One way of providing dimensions of billing would be to query your cloud provider billing API as the billing API should be what the billing visualizations are based on.
Certainly, improvements have been made in the last several years as more workloads have been placed on the public cloud thus the need for more robust billing APIs. AWS provides an example of how to formulate a query leveraging AWS Cost Explorer. Because of the security signatures needed, leveraging your AWS Command Line Interface [CLI] or SDK would be a more direct way to query. HTTP methods outside the CLI or SDK would require formulating a signature that requires a hash of the canonical request e.g what the CLI and SDK take care of for you under the covers.
Remember the lack of a free lunch in the previous section? Querying the AWS Cost Explorer API does incur a cost which at the time of this blog is $0.01 per API call. When building out your query will need to make sure that you are getting what you need e.g being granular or if you plan to process after the call can be pretty macro.
Once installed, you can run “aws configure” then enter your access and secret key and if you would like your default AWS Region. With those items entered, you are now off to the races with the AWS CLI.
The AWS Cost Explorer commands are invoked with “aws ce <expression>”. Formulating a Cost Explorer query can follow the following format and leverage a filters.json for more specific insights.
For myself the challenging part making sure I had the proper AWS Service as a dimension and potentially the corresponding infrastructure/services. I wanted to query EKS spend which includes charging for the underlying EC2 infrastructure, which this query was not representative of a more realistic spend. You can start to see where the challenges start to add up especially needing a way to correlate the spend without intricate tagging. This is exactly what we aimed to solve with Cloud Cost Management.
Back to the Harness University example, the most direct way to reduce spend is to reduce the amount of infrastructure you need. Easier said than done; we would get an alert and the autoscaler group for the worker node pool would trigger if we went above our utilization threshold, but the inverse if we were underutilized, not a chirp thus letting the over-provisioning live on.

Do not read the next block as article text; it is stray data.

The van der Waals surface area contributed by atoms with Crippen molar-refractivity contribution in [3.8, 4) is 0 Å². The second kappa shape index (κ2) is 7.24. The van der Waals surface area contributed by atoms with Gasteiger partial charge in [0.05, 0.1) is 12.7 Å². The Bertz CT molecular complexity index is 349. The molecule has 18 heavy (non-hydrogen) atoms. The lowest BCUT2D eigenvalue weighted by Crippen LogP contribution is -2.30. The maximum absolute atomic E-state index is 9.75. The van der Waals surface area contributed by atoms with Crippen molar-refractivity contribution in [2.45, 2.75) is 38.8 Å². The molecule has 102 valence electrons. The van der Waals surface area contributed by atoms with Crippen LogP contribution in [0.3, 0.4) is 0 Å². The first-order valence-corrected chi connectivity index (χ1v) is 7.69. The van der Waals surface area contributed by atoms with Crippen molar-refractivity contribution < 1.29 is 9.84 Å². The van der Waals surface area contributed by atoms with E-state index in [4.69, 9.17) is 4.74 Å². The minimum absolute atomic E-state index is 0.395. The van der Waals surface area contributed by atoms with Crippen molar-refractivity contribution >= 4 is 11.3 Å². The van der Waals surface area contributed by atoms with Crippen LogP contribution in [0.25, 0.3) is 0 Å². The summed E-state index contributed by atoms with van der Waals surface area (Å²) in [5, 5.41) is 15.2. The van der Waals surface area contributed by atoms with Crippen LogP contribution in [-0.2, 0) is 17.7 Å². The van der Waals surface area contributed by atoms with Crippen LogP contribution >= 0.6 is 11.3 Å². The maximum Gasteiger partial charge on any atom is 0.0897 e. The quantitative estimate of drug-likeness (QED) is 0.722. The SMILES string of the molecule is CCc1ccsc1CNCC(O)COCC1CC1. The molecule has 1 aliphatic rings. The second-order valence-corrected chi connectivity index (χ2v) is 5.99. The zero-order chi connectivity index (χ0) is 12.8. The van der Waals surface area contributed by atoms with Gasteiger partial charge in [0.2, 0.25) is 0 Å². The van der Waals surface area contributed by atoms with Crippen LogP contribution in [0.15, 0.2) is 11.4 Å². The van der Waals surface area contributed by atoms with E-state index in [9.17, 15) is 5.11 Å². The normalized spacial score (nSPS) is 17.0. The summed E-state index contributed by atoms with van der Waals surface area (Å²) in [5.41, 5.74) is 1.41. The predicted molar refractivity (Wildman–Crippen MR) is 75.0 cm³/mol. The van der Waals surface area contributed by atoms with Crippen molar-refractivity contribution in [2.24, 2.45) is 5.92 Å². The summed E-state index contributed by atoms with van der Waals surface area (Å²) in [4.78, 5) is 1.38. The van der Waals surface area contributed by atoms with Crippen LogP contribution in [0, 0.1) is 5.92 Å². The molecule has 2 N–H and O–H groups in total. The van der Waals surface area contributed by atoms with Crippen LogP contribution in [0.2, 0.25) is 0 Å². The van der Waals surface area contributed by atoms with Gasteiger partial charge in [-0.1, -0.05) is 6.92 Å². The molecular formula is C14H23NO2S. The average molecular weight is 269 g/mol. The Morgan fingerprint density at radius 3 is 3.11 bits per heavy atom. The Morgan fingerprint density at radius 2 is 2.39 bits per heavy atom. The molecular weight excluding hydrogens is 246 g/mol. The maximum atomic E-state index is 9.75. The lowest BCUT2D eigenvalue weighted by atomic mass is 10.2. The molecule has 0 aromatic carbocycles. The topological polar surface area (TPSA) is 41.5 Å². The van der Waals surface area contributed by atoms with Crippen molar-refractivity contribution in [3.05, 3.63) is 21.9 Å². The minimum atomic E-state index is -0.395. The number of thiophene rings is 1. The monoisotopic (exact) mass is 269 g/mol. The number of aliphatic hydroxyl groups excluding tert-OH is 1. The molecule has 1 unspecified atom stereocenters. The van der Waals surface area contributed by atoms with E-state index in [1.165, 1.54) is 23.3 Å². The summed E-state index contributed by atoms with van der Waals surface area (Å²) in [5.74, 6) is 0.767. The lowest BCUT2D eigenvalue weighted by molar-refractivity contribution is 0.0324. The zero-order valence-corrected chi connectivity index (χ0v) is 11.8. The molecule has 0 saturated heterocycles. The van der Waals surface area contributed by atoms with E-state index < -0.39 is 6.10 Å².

To see the pressure on our cluster I was leveraging the Kubernetes Metric Server and running “kubectl top nodes” to see the pressure in the cluster. I was substantially over deployed in this case.
Trying to correlate the resources in use vs application spend was difficult because of the challenges in aggregating and correlating those metrics together. Drilling into Cloud Cost Management, I am able to see usage and spend information in one spot.
Zooming out in the granularity, Cloud Cost Management allows us to get an enterprise-level dashboard of spend across our many applications/clusters.
The Harness Platform continues to grow in capability not only as a Continuous Delivery platform but a platform that can help reduce your cloud costs.
Harness is here and ready to partner with you to help further your Continuous Delivery and cloud cost efficiency goals. Harness as a system of record for your deployments can help correlate those deployments/running applications and help track the cost of those applications. In my example instead of drilling into the AWS Cost Explorer, you can simply wire AWS to Harness Cloud Cost Management to start gaining great insights quickly. Feel free to sign up for a Harness Account today and give us a shout to take a look at Cloud Cost Management.